The Devil’s Whore

The Devil's Whore

★★★★½

First screened in 2008, this four-part TV series shows us the English Civil War through the eyes of a woman. Subtitled, in a teasing nod to the Newgate scandal-sheets, A True Account of the Life and Times of Angelica Fanshawe, it begins in the early 1640s.  Angelica (Andrea Riseborough) is goddaughter to Charles I, blessed with wealth, position and security: the first episode opens on the eve of war, with her wedding to her cousin Harry, her childhood sweetheart.  As hostilities between King and Parliament deepen, her married life comes to an abrupt close and, banished from the court, Angelica finds herself in growing sympathy with those who seek to make a better world.  The series follows her as she struggles to defend her own well-being and her family home, as the sands of political fortune shift under her feet.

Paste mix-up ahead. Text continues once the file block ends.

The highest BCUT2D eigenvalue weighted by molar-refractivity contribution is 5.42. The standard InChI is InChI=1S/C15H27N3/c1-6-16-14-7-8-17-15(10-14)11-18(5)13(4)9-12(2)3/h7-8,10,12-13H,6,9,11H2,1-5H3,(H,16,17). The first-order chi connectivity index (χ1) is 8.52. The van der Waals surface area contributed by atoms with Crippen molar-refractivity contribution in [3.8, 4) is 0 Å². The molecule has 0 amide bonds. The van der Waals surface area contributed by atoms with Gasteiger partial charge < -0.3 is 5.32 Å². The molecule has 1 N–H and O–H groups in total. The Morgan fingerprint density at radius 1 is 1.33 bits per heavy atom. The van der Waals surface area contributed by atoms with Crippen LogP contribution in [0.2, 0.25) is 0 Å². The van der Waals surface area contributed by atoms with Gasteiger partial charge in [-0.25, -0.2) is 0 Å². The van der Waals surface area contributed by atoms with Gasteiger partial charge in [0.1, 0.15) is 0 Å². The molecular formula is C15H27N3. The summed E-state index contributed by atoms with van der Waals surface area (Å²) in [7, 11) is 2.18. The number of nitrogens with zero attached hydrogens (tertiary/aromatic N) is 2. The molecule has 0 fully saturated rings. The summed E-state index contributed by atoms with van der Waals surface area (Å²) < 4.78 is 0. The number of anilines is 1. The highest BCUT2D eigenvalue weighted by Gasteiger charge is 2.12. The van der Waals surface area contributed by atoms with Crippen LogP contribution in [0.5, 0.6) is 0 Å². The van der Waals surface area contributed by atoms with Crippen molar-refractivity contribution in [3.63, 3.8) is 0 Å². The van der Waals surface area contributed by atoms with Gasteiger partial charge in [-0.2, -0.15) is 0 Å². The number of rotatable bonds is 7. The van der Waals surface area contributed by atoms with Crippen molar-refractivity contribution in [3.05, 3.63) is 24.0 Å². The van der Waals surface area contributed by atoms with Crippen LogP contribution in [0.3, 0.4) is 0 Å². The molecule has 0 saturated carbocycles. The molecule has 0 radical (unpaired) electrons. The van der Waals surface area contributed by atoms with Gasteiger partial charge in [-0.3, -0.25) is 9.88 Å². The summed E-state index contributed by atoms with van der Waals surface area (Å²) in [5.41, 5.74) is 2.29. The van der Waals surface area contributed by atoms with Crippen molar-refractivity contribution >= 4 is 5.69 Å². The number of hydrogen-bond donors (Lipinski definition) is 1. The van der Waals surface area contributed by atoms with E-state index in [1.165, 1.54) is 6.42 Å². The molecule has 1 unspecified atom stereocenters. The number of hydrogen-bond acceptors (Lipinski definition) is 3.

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Jane Eyre (2011)

Jane Eyre

★★★★½

(directed by Cary Fukunaga, 2011)

This is a retrospective review, as I saw Jane Eyre a fortnight ago now. Having read glowing reports of the film, I was really looking forward to it, even though the story has had more than its fair share of adaptations (along with Emma and Pride and Prejudice). One might ask: do we need another version? However, Cary Fukunaga has done a great job and gives a much-loved classic the sensual film treatment it deserves.

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